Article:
transport their produce, and two of their engines collided head on," he
concluded. "I wonder how that came about."
Aunt Prodigia snorted. "Is there any doubt?"
"No," sighed Jenkins, "I suppose there isn't. Let's see what these
gentlemen can tell us about the matter." He approached the laborers who
were clearing away the wreckage and caught the attention of their
"Excuse me," he asked. "Did you happen to notice two young Australian
women here recently?"
The supervisor -- a fierce-looking German with the bearing of a veteran --
glanced up as if about to offer a denial, then seemed to sag in defeat.
"Ja," he admitted. "Those two were nothing but trouble."
"That sounds like Clarice and Emily," muttered Aunt Prodigia.
"So it does," replied Jenkins. He turned back to the German. "I will not
ask how they happened to become your guests, or how events might have
progressed subsequent to their arrival, since I gather these may not be
matters upon which you wish to dwell, but can you tell me how you made
"We found them at Englishers' secret headquarters," grumbled the German.
"We should have left them there!"
"Would these `Englishers' happened to be the British Union of Facists?"
"Ja," said the German. "I'll draw you map."
The British Union's secret headquarters must once have been a substantial
building -- a masterpiece of colonial architecture, with grounds to match.
These had suffered from the explosion and subsequent blaze. The fire
department had arrived in time to prevent the latter from spreading, but
had been unable to save what remained of the building. A team of policemen
was removing what appeared to be rifles from the debris.
"What happened here?" Jenkins asked their sergeant.
"The Limeys who owned this place had an armory in their basement," said the
American. "We're not sure what it was for, but it might have been meant for
the Moro revolutionaries. Something set off all the ammo. No one was
seriously hurt, but we've jailed these guys until their government can
decide what to do with them."
"We're representatives of the Royal Navy Airship Service," said Jenkins.
"Would it be possible for us to visit the place they're being held and speak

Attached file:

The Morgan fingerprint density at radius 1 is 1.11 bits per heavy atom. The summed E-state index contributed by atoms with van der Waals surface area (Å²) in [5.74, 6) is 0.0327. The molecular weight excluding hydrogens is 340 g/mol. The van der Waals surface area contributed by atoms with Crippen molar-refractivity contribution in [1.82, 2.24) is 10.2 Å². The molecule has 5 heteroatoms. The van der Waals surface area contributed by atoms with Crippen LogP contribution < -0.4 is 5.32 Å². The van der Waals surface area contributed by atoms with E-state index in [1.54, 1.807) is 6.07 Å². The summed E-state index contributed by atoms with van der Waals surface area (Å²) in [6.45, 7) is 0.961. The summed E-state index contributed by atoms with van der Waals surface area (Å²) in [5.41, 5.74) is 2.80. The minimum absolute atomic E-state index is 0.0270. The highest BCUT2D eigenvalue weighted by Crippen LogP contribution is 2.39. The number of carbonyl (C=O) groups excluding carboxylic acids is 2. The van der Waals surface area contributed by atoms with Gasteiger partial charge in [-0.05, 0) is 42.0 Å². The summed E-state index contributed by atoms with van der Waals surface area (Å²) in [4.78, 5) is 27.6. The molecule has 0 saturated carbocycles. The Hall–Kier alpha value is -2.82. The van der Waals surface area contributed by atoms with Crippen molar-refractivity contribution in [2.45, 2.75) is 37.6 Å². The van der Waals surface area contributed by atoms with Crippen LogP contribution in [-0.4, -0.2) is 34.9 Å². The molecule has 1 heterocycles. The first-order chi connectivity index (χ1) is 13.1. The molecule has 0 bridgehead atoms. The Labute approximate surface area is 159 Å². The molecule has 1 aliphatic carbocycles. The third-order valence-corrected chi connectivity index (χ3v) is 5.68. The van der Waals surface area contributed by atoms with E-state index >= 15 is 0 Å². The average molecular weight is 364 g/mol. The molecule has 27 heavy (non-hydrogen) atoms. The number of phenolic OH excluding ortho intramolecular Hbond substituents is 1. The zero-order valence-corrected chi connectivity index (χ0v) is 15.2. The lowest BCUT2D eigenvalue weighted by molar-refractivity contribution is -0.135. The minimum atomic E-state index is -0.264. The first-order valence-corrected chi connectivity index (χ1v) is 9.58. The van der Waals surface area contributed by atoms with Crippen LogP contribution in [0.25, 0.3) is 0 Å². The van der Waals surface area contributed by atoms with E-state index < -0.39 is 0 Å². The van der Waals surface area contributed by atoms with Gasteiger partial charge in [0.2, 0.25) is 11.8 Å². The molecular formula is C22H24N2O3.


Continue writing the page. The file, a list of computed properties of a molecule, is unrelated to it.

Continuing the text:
with the fellows?"
The policeman seemed delighted by the prospect that someone might take this
problem off his hands. "Yeah," he said, "I'll draw you a map."
The leader of what had once been the British Union's safe house in Manila
was a middle-aged gentleman named Parkhurst. He had the air of a hobbyist,
who'd joined the Fascist organization more as a recreation than from any
real conviction. He seemed to be having second thoughts about this
"I have no idea what the weapons were for," he told them. "We received
orders to purchase them, and had just completed our inventory when those
two lady spies showed up. Were they yours?"
"Not exactly, no," said Jenkins. "I take it you captured them, but they
managed to escape."
"I believe so," said Parkhurst. "The circumstances were somewhat
confused. Forbes informed me that he'd apprehended two agents and
imprisoned them in a storeroom. I was making my way to the wireless room
to ask for instructions when Miles arrived to
announce that the armory had caught fire. After that, we were
preoccupied with other matters."
Jenkins sighed and turned to Aunt Prodigia. "Your nieces display a
remarkable talent for discovering and destroying secret nationalist
headquarters. They couldn't have done a better job if this had all been
"That sounds like Clarice and Emily!" the matron said proudly. "They
always did show a healthy curiosity about the world around them."
Next week: A Few Days Earlier...